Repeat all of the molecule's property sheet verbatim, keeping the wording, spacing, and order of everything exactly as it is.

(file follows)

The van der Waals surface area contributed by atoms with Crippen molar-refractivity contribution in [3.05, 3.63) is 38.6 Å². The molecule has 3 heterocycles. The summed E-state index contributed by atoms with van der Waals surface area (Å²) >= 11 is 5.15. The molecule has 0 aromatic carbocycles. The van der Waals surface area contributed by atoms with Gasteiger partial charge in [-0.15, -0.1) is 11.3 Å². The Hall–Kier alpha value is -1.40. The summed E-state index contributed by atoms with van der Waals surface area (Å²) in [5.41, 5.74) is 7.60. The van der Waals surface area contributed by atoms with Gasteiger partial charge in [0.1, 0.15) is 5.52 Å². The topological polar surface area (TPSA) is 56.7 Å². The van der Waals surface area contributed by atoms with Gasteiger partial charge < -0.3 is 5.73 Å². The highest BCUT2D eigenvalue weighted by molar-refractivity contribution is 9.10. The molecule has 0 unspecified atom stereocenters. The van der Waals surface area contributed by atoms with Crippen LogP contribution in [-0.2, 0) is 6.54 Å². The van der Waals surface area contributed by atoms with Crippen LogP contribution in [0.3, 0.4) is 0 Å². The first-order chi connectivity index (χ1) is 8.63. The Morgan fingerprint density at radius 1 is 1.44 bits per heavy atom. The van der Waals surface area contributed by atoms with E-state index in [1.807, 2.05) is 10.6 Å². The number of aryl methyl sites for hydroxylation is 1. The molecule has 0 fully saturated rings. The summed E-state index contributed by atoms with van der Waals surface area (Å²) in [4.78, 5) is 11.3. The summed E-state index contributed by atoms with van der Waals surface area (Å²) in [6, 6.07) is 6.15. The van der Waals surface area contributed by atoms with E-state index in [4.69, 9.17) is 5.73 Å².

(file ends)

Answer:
The van der Waals surface area contributed by atoms with Crippen molar-refractivity contribution in [3.05, 3.63) is 38.6 Å². The molecule has 3 heterocycles. The summed E-state index contributed by atoms with van der Waals surface area (Å²) >= 11 is 5.15. The molecule has 0 aromatic carbocycles. The van der Waals surface area contributed by atoms with Gasteiger partial charge in [-0.15, -0.1) is 11.3 Å². The Hall–Kier alpha value is -1.40. The summed E-state index contributed by atoms with van der Waals surface area (Å²) in [5.41, 5.74) is 7.60. The van der Waals surface area contributed by atoms with Gasteiger partial charge in [0.1, 0.15) is 5.52 Å². The topological polar surface area (TPSA) is 56.7 Å². The van der Waals surface area contributed by atoms with Gasteiger partial charge < -0.3 is 5.73 Å². The highest BCUT2D eigenvalue weighted by molar-refractivity contribution is 9.10. The molecule has 0 unspecified atom stereocenters. The van der Waals surface area contributed by atoms with Crippen LogP contribution in [-0.2, 0) is 6.54 Å². The van der Waals surface area contributed by atoms with Crippen LogP contribution in [0.3, 0.4) is 0 Å². The first-order chi connectivity index (χ1) is 8.63. The Morgan fingerprint density at radius 1 is 1.44 bits per heavy atom. The van der Waals surface area contributed by atoms with E-state index in [1.807, 2.05) is 10.6 Å². The number of aryl methyl sites for hydroxylation is 1. The molecule has 0 fully saturated rings. The summed E-state index contributed by atoms with van der Waals surface area (Å²) in [4.78, 5) is 11.3. The summed E-state index contributed by atoms with van der Waals surface area (Å²) in [6, 6.07) is 6.15. The van der Waals surface area contributed by atoms with E-state index in [4.69, 9.17) is 5.73 Å².